The reality of the world today is that people are almost never completely unplugged. Thanks to an onslaught of free or low-cost mobile apps and the growing prevalence of smartphones and tablets, people can do literally anything from anywhere. That trend is naturally migrating to the work world as well. Nearly all the major CAD vendors have ported products to mobile platforms over the last year. So what does that mean for users? What does that mean for their employers?
Make no mistake; mobile CAD is not to be mistaken for full-blown, traditional CAD. There are many reasons why traditional workstations are never going to be replaced by these pint-sized platforms. The screens are too small, data input too slow, and a lack of OS support mean that real CAD work will continue to be done in the office, not on the road. Nonetheless, the vendors are all on board in offering mobile solutions and with today’s increasing distributed design teams; CAD mobility’s time has come.
What is mobile CAD?
For sake of this discussion, mobile CAD apps are those run on either a portable device (phone or tablet) or a web-based platform that operate using either iOS, Android, or OS-neutral browsers. They are either very low-cost or free and are based on cellular or Wi-Fi connectivity. They are not full-blown CAD and typically offer only a small subset of functionality, such as viewing and markup capabilities.
CAD moving to the mobile platform brings a slew of opportunities as well as challenges, IT security perhaps the most paramount of the latter. For organizations in industries that often have employees in the field or on the road, there can be several advantages to letting these employees take their work with them, or at least some of it. Organizations with the need to equip employees with inexpensive basic CAD viewing capabilities, might also find mobile CAD apps to be a good alternative.
Mobile CAD apps enable remote users to open, zoom, pan, rotate, explode, browse, and explore CAD models or drawings from anywhere on their tablets or phones. Creo View Mobile also enables users to “shake-and-break” to quickly explore views of assemblies, select a part to display its name, and page through pre-defined views of the model. Designers who use Creo Parametric simply publish designs in the Creo View format, and they can then share 3D models via email, drop-box, or iTunes.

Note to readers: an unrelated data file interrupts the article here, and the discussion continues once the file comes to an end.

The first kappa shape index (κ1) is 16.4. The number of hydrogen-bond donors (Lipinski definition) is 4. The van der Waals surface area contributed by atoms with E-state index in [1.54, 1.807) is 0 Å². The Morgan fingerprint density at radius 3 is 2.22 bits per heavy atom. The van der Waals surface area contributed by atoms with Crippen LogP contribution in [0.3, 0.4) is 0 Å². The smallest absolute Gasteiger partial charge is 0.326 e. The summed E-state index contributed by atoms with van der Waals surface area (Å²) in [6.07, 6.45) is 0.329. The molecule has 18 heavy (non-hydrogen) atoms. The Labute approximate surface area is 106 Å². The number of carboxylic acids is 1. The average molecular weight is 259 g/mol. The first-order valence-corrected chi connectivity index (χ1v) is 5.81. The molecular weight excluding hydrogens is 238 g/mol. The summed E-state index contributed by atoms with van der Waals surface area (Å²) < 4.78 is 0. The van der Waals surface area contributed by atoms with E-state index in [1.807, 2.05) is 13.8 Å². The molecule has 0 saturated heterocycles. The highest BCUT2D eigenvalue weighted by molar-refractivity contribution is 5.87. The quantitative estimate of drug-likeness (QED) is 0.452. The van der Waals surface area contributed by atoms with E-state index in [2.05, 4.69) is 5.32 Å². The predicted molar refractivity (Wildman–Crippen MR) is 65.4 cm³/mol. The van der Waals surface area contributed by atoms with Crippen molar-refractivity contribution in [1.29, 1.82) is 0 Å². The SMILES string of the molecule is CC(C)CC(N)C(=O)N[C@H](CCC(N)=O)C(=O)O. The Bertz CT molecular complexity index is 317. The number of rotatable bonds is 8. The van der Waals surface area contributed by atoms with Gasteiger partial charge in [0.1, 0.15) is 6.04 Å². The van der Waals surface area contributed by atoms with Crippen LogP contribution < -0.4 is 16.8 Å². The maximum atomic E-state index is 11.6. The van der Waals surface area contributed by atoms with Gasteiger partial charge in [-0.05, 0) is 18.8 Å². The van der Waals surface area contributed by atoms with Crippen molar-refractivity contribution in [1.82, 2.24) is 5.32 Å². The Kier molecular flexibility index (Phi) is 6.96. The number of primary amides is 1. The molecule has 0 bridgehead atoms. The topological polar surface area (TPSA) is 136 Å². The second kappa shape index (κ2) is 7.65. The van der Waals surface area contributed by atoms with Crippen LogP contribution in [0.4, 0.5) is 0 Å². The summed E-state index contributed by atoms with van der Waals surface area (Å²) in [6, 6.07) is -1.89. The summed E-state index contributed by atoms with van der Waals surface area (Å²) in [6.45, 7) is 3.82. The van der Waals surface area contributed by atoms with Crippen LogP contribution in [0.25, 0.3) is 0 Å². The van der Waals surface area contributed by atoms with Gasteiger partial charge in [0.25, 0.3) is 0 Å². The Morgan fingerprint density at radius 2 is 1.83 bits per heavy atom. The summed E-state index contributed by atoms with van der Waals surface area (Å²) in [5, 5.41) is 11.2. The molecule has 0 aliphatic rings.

Being able to open and view CAD information in transit or at a remote location can speed design reviews and facilitate collaboration with off-site design participants. Since the entire CAD file isn’t being used—just a web-based copy of the CAD file or drawing—IP security is maintained. The original CAD file never exits the organization’s network security structures. Changes or edits made to the mobile CAD file are then synchronized and reviewed by in-house CAD users.
Certainly organizations that embrace mobile CAD will need to rethink and reestablish protocols for tracking and releasing CAD files to traveling personnel and managing the markups and changes made to these files. While the process of manually synchronizing these mobile markups with the on-site CAD files might seem archaic in the modern age of CAD associativity and data management, the repercussions of not doing so could be disastrous.
The bottom line is that while they will most likely never replace traditional CAD programs, mobile CAD apps will find a market among organizations that must place engineers in the field by providing them with an inexpensive way to remotely view CAD files to speed up the process of obtaining design approvals and facilitate remote design collaboration.